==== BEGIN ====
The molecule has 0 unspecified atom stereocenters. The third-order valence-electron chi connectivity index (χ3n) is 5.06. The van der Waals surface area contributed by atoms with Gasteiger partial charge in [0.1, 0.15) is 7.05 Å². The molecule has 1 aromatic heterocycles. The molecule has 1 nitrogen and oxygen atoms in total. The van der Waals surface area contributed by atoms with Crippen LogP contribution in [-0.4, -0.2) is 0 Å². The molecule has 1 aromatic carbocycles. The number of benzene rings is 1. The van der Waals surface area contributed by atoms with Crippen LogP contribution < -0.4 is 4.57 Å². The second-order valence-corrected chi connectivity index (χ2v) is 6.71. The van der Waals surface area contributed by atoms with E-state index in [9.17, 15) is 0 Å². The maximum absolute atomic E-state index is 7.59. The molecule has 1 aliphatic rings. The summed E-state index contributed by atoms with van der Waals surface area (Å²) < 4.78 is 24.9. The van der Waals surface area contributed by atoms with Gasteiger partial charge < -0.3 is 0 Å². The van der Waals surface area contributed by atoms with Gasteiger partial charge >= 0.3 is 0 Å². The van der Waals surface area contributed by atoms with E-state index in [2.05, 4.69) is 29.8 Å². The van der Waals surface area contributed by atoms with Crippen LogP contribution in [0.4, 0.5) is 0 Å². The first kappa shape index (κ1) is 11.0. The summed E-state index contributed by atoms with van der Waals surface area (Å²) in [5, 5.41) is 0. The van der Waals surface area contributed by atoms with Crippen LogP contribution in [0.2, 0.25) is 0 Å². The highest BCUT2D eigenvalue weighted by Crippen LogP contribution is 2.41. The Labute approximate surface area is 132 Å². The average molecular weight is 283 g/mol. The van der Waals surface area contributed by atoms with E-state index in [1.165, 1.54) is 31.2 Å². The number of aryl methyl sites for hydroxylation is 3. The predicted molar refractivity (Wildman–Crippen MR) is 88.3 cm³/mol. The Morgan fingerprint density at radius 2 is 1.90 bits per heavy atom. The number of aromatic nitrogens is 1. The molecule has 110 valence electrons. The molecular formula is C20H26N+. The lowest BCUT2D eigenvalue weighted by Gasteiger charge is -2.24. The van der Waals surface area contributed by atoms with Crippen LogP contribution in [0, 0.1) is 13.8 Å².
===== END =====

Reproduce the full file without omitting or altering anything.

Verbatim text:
The molecule has 0 unspecified atom stereocenters. The third-order valence-electron chi connectivity index (χ3n) is 5.06. The van der Waals surface area contributed by atoms with Gasteiger partial charge in [0.1, 0.15) is 7.05 Å². The molecule has 1 aromatic heterocycles. The molecule has 1 nitrogen and oxygen atoms in total. The van der Waals surface area contributed by atoms with Crippen LogP contribution in [-0.4, -0.2) is 0 Å². The molecule has 1 aromatic carbocycles. The number of benzene rings is 1. The van der Waals surface area contributed by atoms with Crippen LogP contribution < -0.4 is 4.57 Å². The second-order valence-corrected chi connectivity index (χ2v) is 6.71. The van der Waals surface area contributed by atoms with E-state index in [9.17, 15) is 0 Å². The maximum absolute atomic E-state index is 7.59. The molecule has 1 aliphatic rings. The summed E-state index contributed by atoms with van der Waals surface area (Å²) < 4.78 is 24.9. The van der Waals surface area contributed by atoms with Gasteiger partial charge < -0.3 is 0 Å². The van der Waals surface area contributed by atoms with Gasteiger partial charge >= 0.3 is 0 Å². The van der Waals surface area contributed by atoms with E-state index in [2.05, 4.69) is 29.8 Å². The van der Waals surface area contributed by atoms with Crippen LogP contribution in [0.4, 0.5) is 0 Å². The first kappa shape index (κ1) is 11.0. The summed E-state index contributed by atoms with van der Waals surface area (Å²) in [5, 5.41) is 0. The van der Waals surface area contributed by atoms with Crippen LogP contribution in [0.2, 0.25) is 0 Å². The highest BCUT2D eigenvalue weighted by Crippen LogP contribution is 2.41. The Labute approximate surface area is 132 Å². The average molecular weight is 283 g/mol. The van der Waals surface area contributed by atoms with E-state index in [1.165, 1.54) is 31.2 Å². The number of aryl methyl sites for hydroxylation is 3. The predicted molar refractivity (Wildman–Crippen MR) is 88.3 cm³/mol. The Morgan fingerprint density at radius 2 is 1.90 bits per heavy atom. The number of aromatic nitrogens is 1. The molecule has 110 valence electrons. The molecular formula is C20H26N+. The lowest BCUT2D eigenvalue weighted by Gasteiger charge is -2.24. The van der Waals surface area contributed by atoms with Crippen LogP contribution in [0, 0.1) is 13.8 Å².